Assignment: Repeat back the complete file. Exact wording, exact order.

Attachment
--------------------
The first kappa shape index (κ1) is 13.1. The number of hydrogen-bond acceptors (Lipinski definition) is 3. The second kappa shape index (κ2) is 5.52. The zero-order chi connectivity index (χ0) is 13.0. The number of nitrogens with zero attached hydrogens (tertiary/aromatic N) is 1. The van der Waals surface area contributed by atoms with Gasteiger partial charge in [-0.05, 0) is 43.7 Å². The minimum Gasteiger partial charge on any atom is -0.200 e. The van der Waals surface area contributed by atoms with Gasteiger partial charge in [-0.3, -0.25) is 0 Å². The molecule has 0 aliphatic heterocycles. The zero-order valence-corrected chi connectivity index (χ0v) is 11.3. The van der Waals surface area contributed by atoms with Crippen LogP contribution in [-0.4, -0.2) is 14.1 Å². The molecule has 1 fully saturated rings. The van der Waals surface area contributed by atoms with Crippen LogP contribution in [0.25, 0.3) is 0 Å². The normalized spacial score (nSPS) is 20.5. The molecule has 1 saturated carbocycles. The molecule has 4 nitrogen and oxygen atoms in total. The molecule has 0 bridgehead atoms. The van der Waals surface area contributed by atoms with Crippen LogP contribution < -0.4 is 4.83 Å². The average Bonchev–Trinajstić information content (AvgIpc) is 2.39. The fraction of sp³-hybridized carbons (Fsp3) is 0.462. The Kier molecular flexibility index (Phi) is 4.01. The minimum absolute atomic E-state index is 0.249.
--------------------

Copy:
The first kappa shape index (κ1) is 13.1. The number of hydrogen-bond acceptors (Lipinski definition) is 3. The second kappa shape index (κ2) is 5.52. The zero-order chi connectivity index (χ0) is 13.0. The number of nitrogens with zero attached hydrogens (tertiary/aromatic N) is 1. The van der Waals surface area contributed by atoms with Gasteiger partial charge in [-0.05, 0) is 43.7 Å². The minimum Gasteiger partial charge on any atom is -0.200 e. The van der Waals surface area contributed by atoms with Gasteiger partial charge in [-0.3, -0.25) is 0 Å². The molecule has 0 aliphatic heterocycles. The zero-order valence-corrected chi connectivity index (χ0v) is 11.3. The van der Waals surface area contributed by atoms with Crippen LogP contribution in [-0.4, -0.2) is 14.1 Å². The molecule has 1 fully saturated rings. The van der Waals surface area contributed by atoms with Crippen LogP contribution in [0.25, 0.3) is 0 Å². The normalized spacial score (nSPS) is 20.5. The molecule has 1 saturated carbocycles. The molecule has 4 nitrogen and oxygen atoms in total. The molecule has 0 bridgehead atoms. The van der Waals surface area contributed by atoms with Crippen LogP contribution < -0.4 is 4.83 Å². The average Bonchev–Trinajstić information content (AvgIpc) is 2.39. The fraction of sp³-hybridized carbons (Fsp3) is 0.462. The Kier molecular flexibility index (Phi) is 4.01. The minimum absolute atomic E-state index is 0.249.